Follow the funding to the foundation’s grantees and you will meet the most wonderful, hardest-working, community-minded people in all of Detroit. Of special note are the recipients of the Robert Sosnick Award of Excellence, bestowed each year to an organization that represents “the ideals, the innovation, the collaboration and the impact that were the hallmarks of Mr. Sosnick’s leadership and vision” in helping to establish the foundation.

This year’s recipient of the Robert Sosnick Award is Hebrew Free Loan in recognition of Project HEAL, an interest-free loan program developed in 2010, and still going strong  to support access to medical and dental care for vulnerable members of the community.

Past recipients of the Robert Sosnick Award

As past Robert Sosnick Awardees consistently demonstrate, capacity-building grants from The Fund have an impressive track record of helping agencies grow their donor support, as well as to improve their organizational structure.

2014: Isaac Agree Downtown Synagogue

2013: Fair Food Network

2012: Forgotten Harvest

2011: Kadima

2010: Summer in the City

2009: JARC

2008: Jewish Senior Life/JVS – Dorothy & Peter Brown Jewish Community Adult Day Care Program

2007: Jewish Family Service – Project Chessed

2006: Jewish Community Center – Kids Altogether

2005: City Year Detroit

2004: Children’s Dental Health Foundation

2003: DMC/ Sinai Grace Hospital – Comprehensive Heart Program

2002: Jewish Hospice & Chaplaincy Network

2001: Kids Kicking Cancer

2000: JVS/ Jewish Senior Life – Assisted Meals Program

Investing in the future: giving teens the power of grantmaking

The Jewish Fund 2015 Teen Board
The Jewish Fund 2015 Teen Board: standing strong, 30 remarkable students strong.

Ahead of the curve in the growing trend of teen philanthropy, The Jewish Fund launched the first Jewish Teen Board in the state of Michigan with tremendous success. Last year, 29 high school students committed themselves to learning about community needs, how to assess grant proposals and make allocations based on consensus-based decision making. The year-long program engaged Jewish youth from throughout metro-Detroit with diverse religious affiliation and community involvement. And the results were impressive.  The teens awarded four grants totaling $50,000 to JARC, Ruth Ellis Center, Starfish Family Services and The Guidance Center. Given the level of interest demonstrated by the teens, The Jewish Fund has developed a second year teen board and expanded leadership opportunities, along with an alumni program to further the impact of this experience.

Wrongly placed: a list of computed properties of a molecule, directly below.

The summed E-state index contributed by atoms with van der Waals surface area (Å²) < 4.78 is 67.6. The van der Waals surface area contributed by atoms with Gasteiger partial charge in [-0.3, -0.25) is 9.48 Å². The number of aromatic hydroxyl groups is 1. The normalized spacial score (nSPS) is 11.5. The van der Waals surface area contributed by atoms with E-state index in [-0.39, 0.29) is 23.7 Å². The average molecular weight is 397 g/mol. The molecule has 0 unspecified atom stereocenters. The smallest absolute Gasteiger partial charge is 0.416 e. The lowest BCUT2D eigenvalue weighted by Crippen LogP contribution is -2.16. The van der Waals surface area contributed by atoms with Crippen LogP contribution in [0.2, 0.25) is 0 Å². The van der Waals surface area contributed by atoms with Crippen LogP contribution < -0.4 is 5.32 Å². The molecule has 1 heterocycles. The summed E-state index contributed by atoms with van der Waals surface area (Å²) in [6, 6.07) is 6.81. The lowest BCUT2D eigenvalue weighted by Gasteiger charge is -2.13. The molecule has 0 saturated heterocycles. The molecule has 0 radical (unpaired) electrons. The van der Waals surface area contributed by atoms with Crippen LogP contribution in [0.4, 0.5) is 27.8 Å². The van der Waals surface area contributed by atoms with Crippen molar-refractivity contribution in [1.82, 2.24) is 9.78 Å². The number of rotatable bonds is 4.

In keeping with its mission, The Jewish Fund emphasizes support of health and social welfare services which benefit vulnerable Jewish people in the community and the improvement of health for vulnerable people in the broader community. Additionally, The Fund supports innovative initiatives that enhance the historic bond between the Jewish community and Detroit. Grants are reviewed twice a year in May and November. To learn more, please visit or contact Margo Pernick, Executive Director 248-203-1487 or